One can't help but notice the heft of this little truck. Small wonder, considering the 4mm-thick, purple-anodized aluminum chassis upon which everything is built. The stock wishbones, hub carriers and yokes are fashioned from "Swiss Virgin Polymers," while the top deck, radio tray and shock mounts are tough S1 carbon composite.

    A sharp-looking, XM 18 engine with rear exhaust and two-needle valve carburetor delivers power to a single-speed, rear-wheel drive transmission. A single disc brake is placed just inside the 61-tooth spur gear.

    With the battery box in the rear, the Airtronics receiver is housed up front in a sealed compartment, with a plastic grommet that allows quick, if cramped access through the top deck.

    A pair of Airtronics 94102Z heavy-duty standard servos that provide steering and throttle, and a very basic, Airtronics Blazer Sport 2-channel radio with dual rate, trims, and servo reversing round out the controls.
    Also included is an assortment of wrenches customers will need to work on the Rascal, as well as a D-cell powered glow igniter.

    Performance: After gassing it up, the Rascal took a bit to start, but eventually kicked over and guzzled down three tanks in short order.
    One problem to watch for is overheating. Customers should definitely keep an electronic temperature gauge on hand to take regular readings.
    I started to get temps over 220 degrees and had to let the engine cool. After making sure that the Rascal was exposed to a good breeze, temps stayed well within tolerances.

    Like other micro-nitro cars and trucks, it's easy to get sidetracked by the Rascal's size. At 1:16 scale, it has a certain "cute" factor, in a pit-bull sort of way. However, the Rascal does want to go, and the high-pitched yell of the engine lets you know it right away.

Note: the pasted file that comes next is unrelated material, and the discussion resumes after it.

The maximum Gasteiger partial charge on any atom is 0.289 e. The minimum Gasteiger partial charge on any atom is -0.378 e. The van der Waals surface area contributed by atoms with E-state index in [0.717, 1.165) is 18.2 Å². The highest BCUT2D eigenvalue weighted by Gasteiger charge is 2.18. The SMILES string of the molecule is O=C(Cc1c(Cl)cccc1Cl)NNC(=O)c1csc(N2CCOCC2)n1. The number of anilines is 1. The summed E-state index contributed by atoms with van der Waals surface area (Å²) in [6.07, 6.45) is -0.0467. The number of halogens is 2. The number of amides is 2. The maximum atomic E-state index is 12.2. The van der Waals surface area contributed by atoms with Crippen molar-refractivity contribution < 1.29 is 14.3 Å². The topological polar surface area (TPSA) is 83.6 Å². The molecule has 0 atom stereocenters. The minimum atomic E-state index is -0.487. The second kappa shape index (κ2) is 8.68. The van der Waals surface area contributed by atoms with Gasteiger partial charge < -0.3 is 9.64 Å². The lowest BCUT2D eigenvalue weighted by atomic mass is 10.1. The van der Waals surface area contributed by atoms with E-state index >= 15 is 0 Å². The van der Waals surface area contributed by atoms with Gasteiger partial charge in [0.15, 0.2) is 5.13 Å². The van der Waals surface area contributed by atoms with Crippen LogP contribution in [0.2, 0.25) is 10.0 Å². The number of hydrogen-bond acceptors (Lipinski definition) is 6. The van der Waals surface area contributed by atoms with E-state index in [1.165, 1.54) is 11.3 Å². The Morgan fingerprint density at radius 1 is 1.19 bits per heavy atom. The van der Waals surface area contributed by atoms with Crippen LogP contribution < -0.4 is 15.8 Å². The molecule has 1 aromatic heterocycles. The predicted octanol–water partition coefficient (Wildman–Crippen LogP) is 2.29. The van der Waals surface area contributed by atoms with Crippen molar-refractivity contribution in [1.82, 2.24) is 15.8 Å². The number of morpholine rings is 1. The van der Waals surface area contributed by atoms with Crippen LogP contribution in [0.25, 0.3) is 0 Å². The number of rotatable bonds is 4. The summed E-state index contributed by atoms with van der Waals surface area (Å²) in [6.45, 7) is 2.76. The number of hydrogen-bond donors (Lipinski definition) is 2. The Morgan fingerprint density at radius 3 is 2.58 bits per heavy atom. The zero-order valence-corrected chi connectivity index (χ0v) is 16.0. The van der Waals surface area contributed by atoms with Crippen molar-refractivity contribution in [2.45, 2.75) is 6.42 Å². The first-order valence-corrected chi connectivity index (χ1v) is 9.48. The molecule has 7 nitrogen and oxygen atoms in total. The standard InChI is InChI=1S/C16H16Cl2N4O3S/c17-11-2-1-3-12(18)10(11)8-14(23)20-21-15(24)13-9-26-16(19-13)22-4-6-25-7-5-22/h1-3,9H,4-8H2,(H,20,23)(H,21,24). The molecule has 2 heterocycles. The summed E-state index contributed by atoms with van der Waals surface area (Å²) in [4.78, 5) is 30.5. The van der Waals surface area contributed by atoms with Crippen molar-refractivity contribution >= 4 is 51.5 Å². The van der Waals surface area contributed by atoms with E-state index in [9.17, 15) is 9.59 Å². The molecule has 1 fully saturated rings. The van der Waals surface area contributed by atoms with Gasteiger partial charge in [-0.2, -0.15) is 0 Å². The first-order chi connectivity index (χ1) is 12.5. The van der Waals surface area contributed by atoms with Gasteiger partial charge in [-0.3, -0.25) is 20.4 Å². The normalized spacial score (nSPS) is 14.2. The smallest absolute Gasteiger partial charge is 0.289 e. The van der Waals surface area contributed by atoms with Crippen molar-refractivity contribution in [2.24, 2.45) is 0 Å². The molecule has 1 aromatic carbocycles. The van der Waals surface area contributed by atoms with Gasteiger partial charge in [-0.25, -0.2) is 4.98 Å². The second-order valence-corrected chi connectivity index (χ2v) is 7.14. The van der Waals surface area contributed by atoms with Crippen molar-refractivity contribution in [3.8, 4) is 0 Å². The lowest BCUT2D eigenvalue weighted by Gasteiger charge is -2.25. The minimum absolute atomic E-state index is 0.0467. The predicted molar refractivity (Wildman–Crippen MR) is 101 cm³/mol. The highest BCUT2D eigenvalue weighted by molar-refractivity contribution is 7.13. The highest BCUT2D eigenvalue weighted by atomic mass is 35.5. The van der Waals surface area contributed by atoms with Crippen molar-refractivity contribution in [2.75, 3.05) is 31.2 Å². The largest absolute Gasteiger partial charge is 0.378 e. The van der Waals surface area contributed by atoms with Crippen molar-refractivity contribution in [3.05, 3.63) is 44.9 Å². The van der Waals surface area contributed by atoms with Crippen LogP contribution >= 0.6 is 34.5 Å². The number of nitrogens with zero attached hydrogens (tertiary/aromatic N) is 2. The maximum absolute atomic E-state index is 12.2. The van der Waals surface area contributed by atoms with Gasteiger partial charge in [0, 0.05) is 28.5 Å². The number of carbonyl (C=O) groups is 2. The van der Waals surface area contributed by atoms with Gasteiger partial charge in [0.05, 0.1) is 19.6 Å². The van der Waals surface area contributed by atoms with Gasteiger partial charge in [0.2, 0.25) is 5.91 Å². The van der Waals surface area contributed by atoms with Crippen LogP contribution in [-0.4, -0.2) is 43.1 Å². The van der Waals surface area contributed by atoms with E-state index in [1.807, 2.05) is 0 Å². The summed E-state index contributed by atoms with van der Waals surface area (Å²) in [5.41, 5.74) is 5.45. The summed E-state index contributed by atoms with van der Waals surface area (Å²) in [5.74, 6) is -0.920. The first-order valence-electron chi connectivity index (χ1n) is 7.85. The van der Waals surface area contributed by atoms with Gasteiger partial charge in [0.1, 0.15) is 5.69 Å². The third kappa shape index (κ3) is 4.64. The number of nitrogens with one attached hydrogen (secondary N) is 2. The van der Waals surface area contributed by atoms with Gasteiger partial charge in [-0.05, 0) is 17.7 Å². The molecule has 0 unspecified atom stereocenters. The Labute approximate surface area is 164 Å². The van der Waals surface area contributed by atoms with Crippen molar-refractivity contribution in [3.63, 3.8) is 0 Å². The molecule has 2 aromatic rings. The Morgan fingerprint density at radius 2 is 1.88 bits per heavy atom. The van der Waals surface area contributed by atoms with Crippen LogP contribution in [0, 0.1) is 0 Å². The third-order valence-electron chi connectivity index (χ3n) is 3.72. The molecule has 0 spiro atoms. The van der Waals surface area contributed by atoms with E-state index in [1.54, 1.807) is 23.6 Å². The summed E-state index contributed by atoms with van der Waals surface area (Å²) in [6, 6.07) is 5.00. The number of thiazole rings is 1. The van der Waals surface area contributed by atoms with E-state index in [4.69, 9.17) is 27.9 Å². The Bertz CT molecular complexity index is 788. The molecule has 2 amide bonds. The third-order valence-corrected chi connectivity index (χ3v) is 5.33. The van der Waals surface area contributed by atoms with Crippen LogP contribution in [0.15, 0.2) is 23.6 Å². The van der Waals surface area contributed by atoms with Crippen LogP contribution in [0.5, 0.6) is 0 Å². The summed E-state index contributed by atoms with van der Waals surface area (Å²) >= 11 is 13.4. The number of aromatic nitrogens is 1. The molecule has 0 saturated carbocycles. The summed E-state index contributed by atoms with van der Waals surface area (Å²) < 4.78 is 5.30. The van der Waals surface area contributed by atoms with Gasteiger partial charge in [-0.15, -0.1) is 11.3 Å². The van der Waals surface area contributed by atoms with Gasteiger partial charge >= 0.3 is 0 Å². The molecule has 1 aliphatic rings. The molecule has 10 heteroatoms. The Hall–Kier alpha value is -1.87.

The little truck handles moderate-sized jumps quite well, and the weight distribution keeps it pretty balanced in the air. Even the few times that I rolled it end over end, the Rascal took the punishment without so much as a hiccup.

    Customers should be aware that the battery box is placed directly beneath the rear exhaust. While this keeps oily residue off the tires and body (mostly), blowby can drip down and leak into the battery box. Customers should tightly secure the battery box.

    As for going fast, the top speed we recorded for the Rascal was 28 mph - short of the 40+ mentioned on the box. However, the engine just pleads for a second gear to shift into, and it just so happens that Schumacher makes a two-speed gearbox (No. U3094, $59.99).

    Marketing: Because it was safely nestled in a compact box, freeing the Rascal from its box was a breeze, and for some customers, that can be a selling point.

    Many companies tend to strap their cars into the package as if they intend to send it to the moon. Schumacher dispenses with all the plastic zip ties and wire harnesses, opting for easy retrieval instead.

    The alloy hop-ups are not only good-looking, they really add to the truck's durability. Definitely stock them.

    Installation shouldn't be a problem for experienced drivers, and novices, with some patience, will accomplish the task in a couple of hours. The two-speed gearbox is a good upgrade to have on the shelf as well.

    Reviewed by Tim Kidwell

    Product: Nitro Rascal stadium truck RTR
    Maker: Schumacher
    Scale: 1:16
    Stock No.: K066 (also available in red, No. K065 and blue, No. K064)
    MSRP: $450
    Additional parts: Alloy front hub carrier (No. U3090, $39.99/pair), alloy front yokes (No. U3091, $29.99/pair), alloy rear hub carrier (No. U3092, $29.99/pair), two sets of alloy wishbones front/rear (No. U3093, $29.99/pair), four DuraTrax AAA NiMH 1.2-volt 750-mAh batteries (No. DTXP2100, $3.95/four-pack)

  • Tough little truck

  • Cool alloy upgrades

  • Dependable, rugged engine

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    Bachmann's Shay offers realism on a large scale
    Product: This three-truck, 1:20.3-proportion 3-foot gauge Shay from Bachmann gives large-scale fans an action-packed logger complete with Digital Command Control. A SoundTraxx Tsunami decoder adds realistic steam sound effects to this Spectrum-series locomotive.